The PGA tour finally got back to golf last week in San Diego, sort of. The good news was that the Buick Invitational actually crowned a champion, local boy Scott Simpson. The bad news was the way he won. Simpson all but clinched the victory while sitting in the clubhouse eating a turkey sandwich as the rest of the field was throwing up down the stretch. Among the would-be contenders, only Skip Kendall could generate any momentum, and he wound up handing Simpson the $378,000 winner's check by blowing a three-footer on the first playoff hole. That was a fitting end to a frustrating day.
Because of the incessant rain delays this month on Tour, the Buick was shortened to 54 holes, and Sunday's action consisted only of the remains of a third round that had begun the previous afternoon. That left Simpson with a grand total of three holes to play, which he took care of long before the TV audience, or anyone else, tuned in. The most taxing part of his day then became pretending not to be too excited by the other golfers' misfortunes while he lounged in the players' dining area for the next hour and a half, monitoring the telecast.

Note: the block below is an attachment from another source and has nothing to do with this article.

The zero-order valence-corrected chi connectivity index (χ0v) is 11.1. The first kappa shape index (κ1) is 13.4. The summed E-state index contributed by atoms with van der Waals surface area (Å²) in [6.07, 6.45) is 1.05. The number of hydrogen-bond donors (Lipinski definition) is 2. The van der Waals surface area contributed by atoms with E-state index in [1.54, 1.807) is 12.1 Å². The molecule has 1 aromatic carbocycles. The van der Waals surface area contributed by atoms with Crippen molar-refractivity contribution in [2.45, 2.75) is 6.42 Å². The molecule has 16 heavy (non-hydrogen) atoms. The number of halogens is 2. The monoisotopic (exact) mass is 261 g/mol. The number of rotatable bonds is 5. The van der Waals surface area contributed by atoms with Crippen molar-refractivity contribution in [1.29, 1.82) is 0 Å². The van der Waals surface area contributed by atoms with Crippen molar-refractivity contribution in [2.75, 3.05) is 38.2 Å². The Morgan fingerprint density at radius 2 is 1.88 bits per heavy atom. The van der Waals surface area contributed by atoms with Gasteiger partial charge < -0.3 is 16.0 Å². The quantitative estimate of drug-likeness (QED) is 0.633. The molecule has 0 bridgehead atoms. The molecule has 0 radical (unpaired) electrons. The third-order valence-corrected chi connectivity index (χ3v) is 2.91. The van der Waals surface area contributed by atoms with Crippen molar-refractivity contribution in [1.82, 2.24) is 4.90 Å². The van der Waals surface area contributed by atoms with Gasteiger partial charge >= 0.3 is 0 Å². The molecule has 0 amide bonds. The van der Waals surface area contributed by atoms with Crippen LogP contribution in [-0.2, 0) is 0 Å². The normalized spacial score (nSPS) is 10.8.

"It was a weird way to win a golf tournament, but I'll take it," Simpson said after the seventh victory of his 20-year career, but his first since 1993. "It was really, really important that we finished this tournament. The Tour's been under the gun after what happened at Pebble Beach." (The AT&T Pebble Beach National Pro-Am was rained out after 36 holes. A final round has been scheduled for Aug. 17.) Like Puddle Beach, the Buick's story line was dominated by the weather. Heavy rain early in the week softened Torrey Pines and turned the sunny first round into a breakneck birdiefest, especially among a flammable trio of players in the same group, Davis Love III, Payne Stewart and Bob Tway. Love took the early lead with an eight-birdie, one-eagle 62, while Tway was one of four golfers to shoot 63. "I felt like I shot 80," Stewart said after his 66.
Before play even finished last Thursday, Arvin Ginn, the Tour's tournament director, announced that all of the next day's tee times were being moved up two hours in an attempt to complete round 2 before a thunderous storm that was predicted for Friday afternoon. Alas, the storm blew in early, and by noon the saturated greens were unplayable. Play was suspended for the day, stranding 146 golfers on the course. Thus the second round was completed on Saturday morning, with leader Steve Pate two strokes up on his nearest competitor, Kendall, and eight ahead of Simpson. After the cut was made, the golfers teed it back up and played until dark. Heavy rain on Saturday night and Sunday morning (and a dire forecast for Monday) tempered the Tour officials' lust to play 72 holes, and the stage was set for Sunday's fractured final round.